RRSP Investors: 2 Top Canadian Stocks to Get Foreign Exposure

Canadian savers are searching for ways to diversify their portfolios. One popular strategy involves holding Canadian companies with strong operations in international markets.

Let’s take a look at Bank of Nova Scotia (TSX:BNS)(NYSE:BNS) and Sun Life Financial Inc. (TSX:SLF)(NYSE:SLF) to see why they might be interesting picks.

Bank of Nova Scotia

Bank of Nova Scotia is betting big on international markets, with a heavy focus on Mexico, Peru, Colombia, and Chile.


These countries form the core of the Pacific Alliance, which is a trade bloc set up to promote the free movement of goods and capital among the member states.

As the middle class grows, demand for loans and investment products should increase, and that bodes well for Bank of Nova Scotia. All-in, the bank has access to more than 200 million consumers in the region.

Opportunities also exist on the commercial side, as businesses require a variety of cash-management services when they expand into the other countries.

The international division already accounts for close to 30% of Bank of Nova Scotia’s earnings, and that could grow in the coming years.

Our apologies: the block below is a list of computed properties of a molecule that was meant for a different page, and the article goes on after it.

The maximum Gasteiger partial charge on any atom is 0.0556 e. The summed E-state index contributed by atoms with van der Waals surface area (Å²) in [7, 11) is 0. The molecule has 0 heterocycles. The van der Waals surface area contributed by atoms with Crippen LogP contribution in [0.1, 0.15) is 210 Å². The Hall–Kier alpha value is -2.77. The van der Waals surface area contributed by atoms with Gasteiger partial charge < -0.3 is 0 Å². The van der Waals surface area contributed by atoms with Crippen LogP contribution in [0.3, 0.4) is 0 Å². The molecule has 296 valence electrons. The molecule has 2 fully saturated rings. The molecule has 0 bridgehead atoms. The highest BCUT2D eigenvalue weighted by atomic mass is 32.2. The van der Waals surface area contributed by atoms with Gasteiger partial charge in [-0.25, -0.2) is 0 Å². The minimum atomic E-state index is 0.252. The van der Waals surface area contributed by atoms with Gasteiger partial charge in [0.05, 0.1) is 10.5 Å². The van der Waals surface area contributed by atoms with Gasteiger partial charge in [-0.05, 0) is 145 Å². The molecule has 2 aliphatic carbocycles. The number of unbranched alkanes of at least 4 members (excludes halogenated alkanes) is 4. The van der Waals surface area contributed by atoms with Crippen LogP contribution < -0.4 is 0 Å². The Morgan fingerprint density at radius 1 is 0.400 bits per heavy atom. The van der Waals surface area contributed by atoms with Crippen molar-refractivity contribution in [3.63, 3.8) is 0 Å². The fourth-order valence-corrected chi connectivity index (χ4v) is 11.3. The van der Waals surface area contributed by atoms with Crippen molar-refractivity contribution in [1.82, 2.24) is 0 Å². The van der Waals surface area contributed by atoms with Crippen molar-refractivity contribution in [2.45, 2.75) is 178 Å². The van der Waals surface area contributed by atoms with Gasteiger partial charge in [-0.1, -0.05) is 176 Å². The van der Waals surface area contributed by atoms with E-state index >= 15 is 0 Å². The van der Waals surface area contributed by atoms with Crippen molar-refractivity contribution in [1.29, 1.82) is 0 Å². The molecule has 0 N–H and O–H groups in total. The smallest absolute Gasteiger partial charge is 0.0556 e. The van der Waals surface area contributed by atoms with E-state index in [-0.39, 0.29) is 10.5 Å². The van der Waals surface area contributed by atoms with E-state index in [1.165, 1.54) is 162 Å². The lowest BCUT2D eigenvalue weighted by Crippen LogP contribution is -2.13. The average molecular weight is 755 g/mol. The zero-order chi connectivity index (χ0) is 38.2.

Bank of Nova Scotia has a strong track record of dividend growth and currently provides a yield of 3.9%.

Sun Life

Sun Life gets most of its earnings from its wealth management, asset management, and insurance businesses in Canada and the United States, but the company sees Asia as an important region for future growth.

Through its partnerships and subsidiaries, Sun Life is building a strong presence in India, Indonesia, Malaysia, Vietnam, the Philippines, and China.

India is of particular interest, given the size of the market and the fact that Sun Life has built up its presence in the country over a number of years. New regulations on foreign ownership allowed Sun Life to boost its stake in its Birla Sun Life partnership last year from 26% to 49%.

As with Bank of Nova Scotia, Sun Life should benefit from rising wealth in all of the highly populated Asian countries. Asia generated about 13% of Q2 2017 reported net income. In the years to come, that number should increase at a steady rate.

Sun Life pays a quarterly dividend of $0.435 per share for an annualized yield of 3.5%.

Is one a better bet?

Both stocks provide Canadian RRSP investors with important exposure to international markets. At this point, I would probably split a new investment between the two stocks to benefit from middle class growth in both Asia and Latin America.

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Fool contributor Andrew Walker has no position in any stock mentioned.

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